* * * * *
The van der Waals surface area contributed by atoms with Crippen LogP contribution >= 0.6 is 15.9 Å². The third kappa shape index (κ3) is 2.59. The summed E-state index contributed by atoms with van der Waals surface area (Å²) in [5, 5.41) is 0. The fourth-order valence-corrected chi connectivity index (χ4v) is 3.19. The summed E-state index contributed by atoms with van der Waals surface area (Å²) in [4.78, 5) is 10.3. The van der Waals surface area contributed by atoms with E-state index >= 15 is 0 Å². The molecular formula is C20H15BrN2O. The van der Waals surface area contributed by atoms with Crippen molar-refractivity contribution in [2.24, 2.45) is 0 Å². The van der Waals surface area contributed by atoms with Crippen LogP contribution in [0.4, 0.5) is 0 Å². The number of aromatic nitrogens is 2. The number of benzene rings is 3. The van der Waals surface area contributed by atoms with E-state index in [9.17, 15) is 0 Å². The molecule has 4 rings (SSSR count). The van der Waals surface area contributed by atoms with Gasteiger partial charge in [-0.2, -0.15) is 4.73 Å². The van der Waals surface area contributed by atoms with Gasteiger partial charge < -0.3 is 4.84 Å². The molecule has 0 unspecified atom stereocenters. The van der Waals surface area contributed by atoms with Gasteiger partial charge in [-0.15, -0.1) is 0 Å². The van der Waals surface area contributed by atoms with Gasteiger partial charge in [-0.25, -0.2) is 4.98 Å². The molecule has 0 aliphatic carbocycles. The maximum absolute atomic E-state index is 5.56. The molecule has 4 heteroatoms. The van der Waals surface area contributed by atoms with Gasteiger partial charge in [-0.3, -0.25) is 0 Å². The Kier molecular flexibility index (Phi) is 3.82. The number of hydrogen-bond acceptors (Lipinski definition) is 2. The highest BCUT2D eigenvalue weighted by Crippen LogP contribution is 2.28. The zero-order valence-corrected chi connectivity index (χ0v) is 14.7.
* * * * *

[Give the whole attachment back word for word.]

The van der Waals surface area contributed by atoms with Crippen LogP contribution >= 0.6 is 15.9 Å². The third kappa shape index (κ3) is 2.59. The summed E-state index contributed by atoms with van der Waals surface area (Å²) in [5, 5.41) is 0. The fourth-order valence-corrected chi connectivity index (χ4v) is 3.19. The summed E-state index contributed by atoms with van der Waals surface area (Å²) in [4.78, 5) is 10.3. The van der Waals surface area contributed by atoms with E-state index >= 15 is 0 Å². The molecular formula is C20H15BrN2O. The van der Waals surface area contributed by atoms with Crippen molar-refractivity contribution in [2.24, 2.45) is 0 Å². The van der Waals surface area contributed by atoms with Crippen LogP contribution in [0.4, 0.5) is 0 Å². The number of aromatic nitrogens is 2. The number of benzene rings is 3. The van der Waals surface area contributed by atoms with E-state index in [9.17, 15) is 0 Å². The molecule has 4 rings (SSSR count). The van der Waals surface area contributed by atoms with Gasteiger partial charge in [-0.2, -0.15) is 4.73 Å². The van der Waals surface area contributed by atoms with Gasteiger partial charge < -0.3 is 4.84 Å². The molecule has 0 unspecified atom stereocenters. The van der Waals surface area contributed by atoms with Gasteiger partial charge in [-0.15, -0.1) is 0 Å². The van der Waals surface area contributed by atoms with Gasteiger partial charge in [-0.25, -0.2) is 4.98 Å². The molecule has 0 aliphatic carbocycles. The maximum absolute atomic E-state index is 5.56. The molecule has 4 heteroatoms. The van der Waals surface area contributed by atoms with Gasteiger partial charge in [-0.3, -0.25) is 0 Å². The Kier molecular flexibility index (Phi) is 3.82. The number of hydrogen-bond acceptors (Lipinski definition) is 2. The highest BCUT2D eigenvalue weighted by Crippen LogP contribution is 2.28. The zero-order valence-corrected chi connectivity index (χ0v) is 14.7.